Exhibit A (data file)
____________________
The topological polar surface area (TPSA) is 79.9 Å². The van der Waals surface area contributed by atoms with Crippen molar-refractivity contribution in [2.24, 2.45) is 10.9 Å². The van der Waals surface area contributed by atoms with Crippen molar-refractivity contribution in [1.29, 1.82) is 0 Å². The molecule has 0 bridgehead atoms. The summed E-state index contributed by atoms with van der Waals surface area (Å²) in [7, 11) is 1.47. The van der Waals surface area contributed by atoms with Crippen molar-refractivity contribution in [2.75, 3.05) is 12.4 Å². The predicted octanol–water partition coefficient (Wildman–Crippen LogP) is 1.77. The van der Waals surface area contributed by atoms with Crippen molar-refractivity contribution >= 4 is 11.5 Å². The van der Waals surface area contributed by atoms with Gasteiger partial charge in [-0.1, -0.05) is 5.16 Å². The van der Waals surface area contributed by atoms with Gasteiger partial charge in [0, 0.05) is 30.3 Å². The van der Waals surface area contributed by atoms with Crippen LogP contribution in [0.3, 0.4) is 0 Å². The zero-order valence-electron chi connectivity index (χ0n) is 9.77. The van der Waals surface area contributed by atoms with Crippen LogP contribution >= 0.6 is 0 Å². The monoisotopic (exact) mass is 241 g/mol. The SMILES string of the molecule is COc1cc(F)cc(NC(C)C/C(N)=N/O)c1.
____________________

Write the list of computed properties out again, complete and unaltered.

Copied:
The topological polar surface area (TPSA) is 79.9 Å². The van der Waals surface area contributed by atoms with Crippen molar-refractivity contribution in [2.24, 2.45) is 10.9 Å². The van der Waals surface area contributed by atoms with Crippen molar-refractivity contribution in [1.29, 1.82) is 0 Å². The molecule has 0 bridgehead atoms. The summed E-state index contributed by atoms with van der Waals surface area (Å²) in [7, 11) is 1.47. The van der Waals surface area contributed by atoms with Crippen molar-refractivity contribution in [2.75, 3.05) is 12.4 Å². The predicted octanol–water partition coefficient (Wildman–Crippen LogP) is 1.77. The van der Waals surface area contributed by atoms with Crippen molar-refractivity contribution >= 4 is 11.5 Å². The van der Waals surface area contributed by atoms with Gasteiger partial charge in [-0.1, -0.05) is 5.16 Å². The van der Waals surface area contributed by atoms with Gasteiger partial charge in [0, 0.05) is 30.3 Å². The van der Waals surface area contributed by atoms with Crippen LogP contribution in [0.3, 0.4) is 0 Å². The zero-order valence-electron chi connectivity index (χ0n) is 9.77. The van der Waals surface area contributed by atoms with Crippen LogP contribution >= 0.6 is 0 Å². The monoisotopic (exact) mass is 241 g/mol. The SMILES string of the molecule is COc1cc(F)cc(NC(C)C/C(N)=N/O)c1.